While the practice has received its fair share of mixed reviews, the NHL’s tradition of kicking off its regular season by playing several games in Europe provides fans and players with a unique experience. Chris Johnston reports that the unsettled CBA situation prompted the NHL to nix the “Premiere Games” for 2012, though.
To date, there have been no formal bargaining talks between the league and NHL Players’ Association.
However, the sides have discussed the status of the premiere games for next season.
The league was willing to schedule them, but an agreement couldn’t be reach with the NHLPA over how cancellation costs would be handled in the event of a work stoppage, according to two sources.
It’s logical for the NHL to play it safe and avoid confusion regarding games that simply might not happen if the CBA talks stall. Still, it certainly calls Gary Bettman’s “business as usual” comments into question since – most literally – this is a break from the way the league has been doing business the last few years.
It’s not time to lay flowers on the 2012-13 season’s grave just yet, but it does speak to the concern that the NHLPA and NHL have some work to do.
Players can look on the bright side, though: if the season goes off without a hitch, they’ll save a little wear and tear from travel.
The NHL has made it an annual event to start the season in Europe the past five years as part of the NHL Premiere Series, but next season may see things change.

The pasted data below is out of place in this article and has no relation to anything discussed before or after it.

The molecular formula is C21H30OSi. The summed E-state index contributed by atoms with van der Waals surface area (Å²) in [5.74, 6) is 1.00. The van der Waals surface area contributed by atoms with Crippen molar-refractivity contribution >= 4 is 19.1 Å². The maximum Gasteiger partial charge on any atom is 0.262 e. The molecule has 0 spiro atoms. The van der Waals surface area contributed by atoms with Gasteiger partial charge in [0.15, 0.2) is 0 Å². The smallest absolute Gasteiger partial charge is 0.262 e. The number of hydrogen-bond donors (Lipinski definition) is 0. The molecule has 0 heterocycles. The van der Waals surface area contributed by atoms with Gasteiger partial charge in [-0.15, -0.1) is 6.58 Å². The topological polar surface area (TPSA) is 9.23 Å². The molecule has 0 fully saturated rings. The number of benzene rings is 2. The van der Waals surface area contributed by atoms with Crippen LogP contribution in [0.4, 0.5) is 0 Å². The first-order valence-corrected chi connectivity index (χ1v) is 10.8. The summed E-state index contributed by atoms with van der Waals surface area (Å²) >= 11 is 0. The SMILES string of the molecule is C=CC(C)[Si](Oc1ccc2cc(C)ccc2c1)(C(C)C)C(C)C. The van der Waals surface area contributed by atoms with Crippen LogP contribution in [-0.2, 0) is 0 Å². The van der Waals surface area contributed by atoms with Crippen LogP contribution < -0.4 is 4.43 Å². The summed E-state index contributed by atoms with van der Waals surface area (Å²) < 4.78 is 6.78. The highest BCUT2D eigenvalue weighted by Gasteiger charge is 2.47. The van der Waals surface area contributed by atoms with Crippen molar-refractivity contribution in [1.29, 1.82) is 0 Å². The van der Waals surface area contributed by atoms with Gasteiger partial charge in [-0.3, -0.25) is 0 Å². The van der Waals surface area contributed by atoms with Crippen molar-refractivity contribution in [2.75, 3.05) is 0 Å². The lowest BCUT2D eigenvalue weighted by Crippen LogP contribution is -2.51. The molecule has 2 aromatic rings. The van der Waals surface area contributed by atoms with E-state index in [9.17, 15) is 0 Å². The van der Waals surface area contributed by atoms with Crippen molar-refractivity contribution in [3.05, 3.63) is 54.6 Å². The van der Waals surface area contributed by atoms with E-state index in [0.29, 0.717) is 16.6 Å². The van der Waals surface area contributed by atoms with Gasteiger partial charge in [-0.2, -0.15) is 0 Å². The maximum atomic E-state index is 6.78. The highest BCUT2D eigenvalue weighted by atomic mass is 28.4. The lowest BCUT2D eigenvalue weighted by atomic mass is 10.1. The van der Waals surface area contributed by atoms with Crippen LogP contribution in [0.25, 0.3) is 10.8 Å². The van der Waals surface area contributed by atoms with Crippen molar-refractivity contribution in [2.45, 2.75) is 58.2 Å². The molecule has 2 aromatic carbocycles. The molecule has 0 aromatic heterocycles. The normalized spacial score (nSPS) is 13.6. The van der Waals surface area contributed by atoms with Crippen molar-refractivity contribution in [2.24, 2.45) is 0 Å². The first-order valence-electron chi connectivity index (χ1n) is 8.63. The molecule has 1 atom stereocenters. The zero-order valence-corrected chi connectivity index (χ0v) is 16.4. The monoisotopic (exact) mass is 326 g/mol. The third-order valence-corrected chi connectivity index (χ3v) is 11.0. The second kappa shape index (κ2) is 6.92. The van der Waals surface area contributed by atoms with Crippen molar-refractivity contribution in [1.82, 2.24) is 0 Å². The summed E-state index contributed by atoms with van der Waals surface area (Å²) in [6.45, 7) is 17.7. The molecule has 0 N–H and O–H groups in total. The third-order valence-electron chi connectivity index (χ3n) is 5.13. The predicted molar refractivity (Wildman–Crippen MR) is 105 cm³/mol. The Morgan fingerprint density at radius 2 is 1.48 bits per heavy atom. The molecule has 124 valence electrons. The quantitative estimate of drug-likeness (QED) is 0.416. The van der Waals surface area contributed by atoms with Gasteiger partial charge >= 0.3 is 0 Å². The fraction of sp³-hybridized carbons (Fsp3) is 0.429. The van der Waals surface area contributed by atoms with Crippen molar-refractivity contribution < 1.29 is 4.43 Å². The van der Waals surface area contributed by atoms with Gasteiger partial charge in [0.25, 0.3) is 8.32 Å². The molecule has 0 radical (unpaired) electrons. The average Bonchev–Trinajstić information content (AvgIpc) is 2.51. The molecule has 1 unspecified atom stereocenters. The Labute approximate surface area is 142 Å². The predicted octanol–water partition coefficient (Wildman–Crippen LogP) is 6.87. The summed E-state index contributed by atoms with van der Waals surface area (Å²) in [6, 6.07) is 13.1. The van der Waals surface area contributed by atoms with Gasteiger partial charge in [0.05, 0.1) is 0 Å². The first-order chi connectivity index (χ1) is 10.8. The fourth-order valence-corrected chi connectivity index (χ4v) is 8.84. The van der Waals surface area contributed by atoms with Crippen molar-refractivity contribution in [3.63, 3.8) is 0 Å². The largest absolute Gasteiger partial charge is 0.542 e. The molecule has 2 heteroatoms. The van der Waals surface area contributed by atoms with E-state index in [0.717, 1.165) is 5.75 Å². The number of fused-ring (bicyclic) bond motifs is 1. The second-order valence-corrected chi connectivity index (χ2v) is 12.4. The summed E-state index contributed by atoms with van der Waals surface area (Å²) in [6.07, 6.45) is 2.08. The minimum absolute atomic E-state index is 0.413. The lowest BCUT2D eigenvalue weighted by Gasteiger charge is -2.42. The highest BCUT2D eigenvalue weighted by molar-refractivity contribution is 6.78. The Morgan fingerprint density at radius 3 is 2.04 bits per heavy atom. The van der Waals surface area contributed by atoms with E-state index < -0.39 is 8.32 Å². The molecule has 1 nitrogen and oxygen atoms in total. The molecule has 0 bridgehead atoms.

Larry Brooks of the New York Post reports that the Premiere Series may be put on hold next season thanks to, you guessed it, the oncoming labor battle this summer.
The uncertainty over whether the 2012-13 season will begin on time given the Sept. 15 expiration date of the CBA has at least for the time being prevented scheduling of the games, with the parties as yet unable to agree on the parameters regarding revenue allocations and risk should the matches be canceled.
Unfortunately this is all part of the business and if the labor negotiations get in the way sacrifices have to be made. The NHL likes doing the games in Europe, but if things aren’t figured out in time something has to go. At least if the Premiere Series winds up on hold though, some teams will be without an excuse for why their season started out slowly.
The Sabres are off to a good start thanks to playing great on the road going 5-1-0 (two games in Europe) but at home, they’ve been anything but good. The Sabres are 1-3-0 on home ice in the First Niagara Center and as they’ve got four of their next five on home ice including tonight’s tilt with Philly, now would be a good time to get things right on home ice.
As Bill Hoppe of the Niagara Gazette points out, the Sabres started last season out awful at home as well before flipping the switch and becoming a beastly home team. As Hoppe hears from coach Lindy Ruff, getting too cute and fancy for the home fans might be part of the problem.
“We’re making plays that we didn’t make in the first three or four games, we’re trying plays,” Sabres coach Lindy Ruff said. “I think that comes with success that you think, ‘Ahh, we’re pretty good, maybe we can be a little bit better, maybe we can try a little bit of this, a little bit of that.’ And a little bit of that turns into something in your own goal.”
The Sabres have plenty of talent as it is, trying to do too much in a defensively intense league like the NHL will get you killed. Doing it against a team like the Flyers tonight will get you run out of the building. We’re guessing that Ruff will be taking everyone to journalism school to teach them a lesson if they don’t figure things out. The old K.I.S.S. (Keep It Simple, Stupid) method will get a work out.
Letting down the rabid fans in Buffalo will only take you so far, just ask every Bills quarterback since Jim Kelly.